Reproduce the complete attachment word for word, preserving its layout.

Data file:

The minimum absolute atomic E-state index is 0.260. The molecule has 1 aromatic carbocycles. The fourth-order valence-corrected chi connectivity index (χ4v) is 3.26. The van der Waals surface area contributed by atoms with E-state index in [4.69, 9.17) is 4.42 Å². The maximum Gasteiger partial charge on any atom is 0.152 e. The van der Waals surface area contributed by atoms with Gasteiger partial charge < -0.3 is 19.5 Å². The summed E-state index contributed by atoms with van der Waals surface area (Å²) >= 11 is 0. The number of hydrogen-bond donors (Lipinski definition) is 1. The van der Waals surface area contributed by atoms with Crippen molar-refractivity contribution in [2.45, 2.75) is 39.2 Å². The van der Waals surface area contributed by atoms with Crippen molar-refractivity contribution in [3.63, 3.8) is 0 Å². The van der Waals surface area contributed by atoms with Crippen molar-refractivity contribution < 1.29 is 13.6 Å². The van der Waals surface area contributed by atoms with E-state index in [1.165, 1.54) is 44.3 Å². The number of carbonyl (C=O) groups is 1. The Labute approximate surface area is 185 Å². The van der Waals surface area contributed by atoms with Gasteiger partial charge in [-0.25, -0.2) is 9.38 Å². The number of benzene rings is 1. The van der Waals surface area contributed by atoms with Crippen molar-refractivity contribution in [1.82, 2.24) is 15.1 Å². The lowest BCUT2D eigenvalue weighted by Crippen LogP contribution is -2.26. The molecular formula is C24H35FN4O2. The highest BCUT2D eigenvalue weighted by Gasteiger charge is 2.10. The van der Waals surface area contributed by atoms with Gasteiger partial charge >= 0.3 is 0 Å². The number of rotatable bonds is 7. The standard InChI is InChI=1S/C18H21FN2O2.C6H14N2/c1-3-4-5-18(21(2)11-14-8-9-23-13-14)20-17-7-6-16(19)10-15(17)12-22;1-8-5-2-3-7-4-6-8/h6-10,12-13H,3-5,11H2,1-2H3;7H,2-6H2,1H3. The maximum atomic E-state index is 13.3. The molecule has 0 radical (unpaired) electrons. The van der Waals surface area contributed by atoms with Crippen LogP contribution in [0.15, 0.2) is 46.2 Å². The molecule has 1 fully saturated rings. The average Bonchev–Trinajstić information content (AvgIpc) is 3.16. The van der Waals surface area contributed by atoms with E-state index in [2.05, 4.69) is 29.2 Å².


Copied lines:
The minimum absolute atomic E-state index is 0.260. The molecule has 1 aromatic carbocycles. The fourth-order valence-corrected chi connectivity index (χ4v) is 3.26. The van der Waals surface area contributed by atoms with E-state index in [4.69, 9.17) is 4.42 Å². The maximum Gasteiger partial charge on any atom is 0.152 e. The van der Waals surface area contributed by atoms with Gasteiger partial charge < -0.3 is 19.5 Å². The summed E-state index contributed by atoms with van der Waals surface area (Å²) >= 11 is 0. The number of hydrogen-bond donors (Lipinski definition) is 1. The van der Waals surface area contributed by atoms with Crippen molar-refractivity contribution in [2.45, 2.75) is 39.2 Å². The van der Waals surface area contributed by atoms with Crippen molar-refractivity contribution in [3.63, 3.8) is 0 Å². The van der Waals surface area contributed by atoms with Crippen molar-refractivity contribution < 1.29 is 13.6 Å². The van der Waals surface area contributed by atoms with E-state index in [1.165, 1.54) is 44.3 Å². The number of carbonyl (C=O) groups is 1. The Labute approximate surface area is 185 Å². The van der Waals surface area contributed by atoms with Gasteiger partial charge in [-0.25, -0.2) is 9.38 Å². The number of benzene rings is 1. The van der Waals surface area contributed by atoms with Crippen molar-refractivity contribution in [1.82, 2.24) is 15.1 Å². The lowest BCUT2D eigenvalue weighted by Crippen LogP contribution is -2.26. The molecular formula is C24H35FN4O2. The highest BCUT2D eigenvalue weighted by Gasteiger charge is 2.10. The van der Waals surface area contributed by atoms with Gasteiger partial charge >= 0.3 is 0 Å². The number of rotatable bonds is 7. The standard InChI is InChI=1S/C18H21FN2O2.C6H14N2/c1-3-4-5-18(21(2)11-14-8-9-23-13-14)20-17-7-6-16(19)10-15(17)12-22;1-8-5-2-3-7-4-6-8/h6-10,12-13H,3-5,11H2,1-2H3;7H,2-6H2,1H3. The maximum atomic E-state index is 13.3. The molecule has 0 radical (unpaired) electrons. The van der Waals surface area contributed by atoms with Crippen LogP contribution in [0.15, 0.2) is 46.2 Å². The molecule has 1 fully saturated rings. The average Bonchev–Trinajstić information content (AvgIpc) is 3.16. The van der Waals surface area contributed by atoms with E-state index in [2.05, 4.69) is 29.2 Å².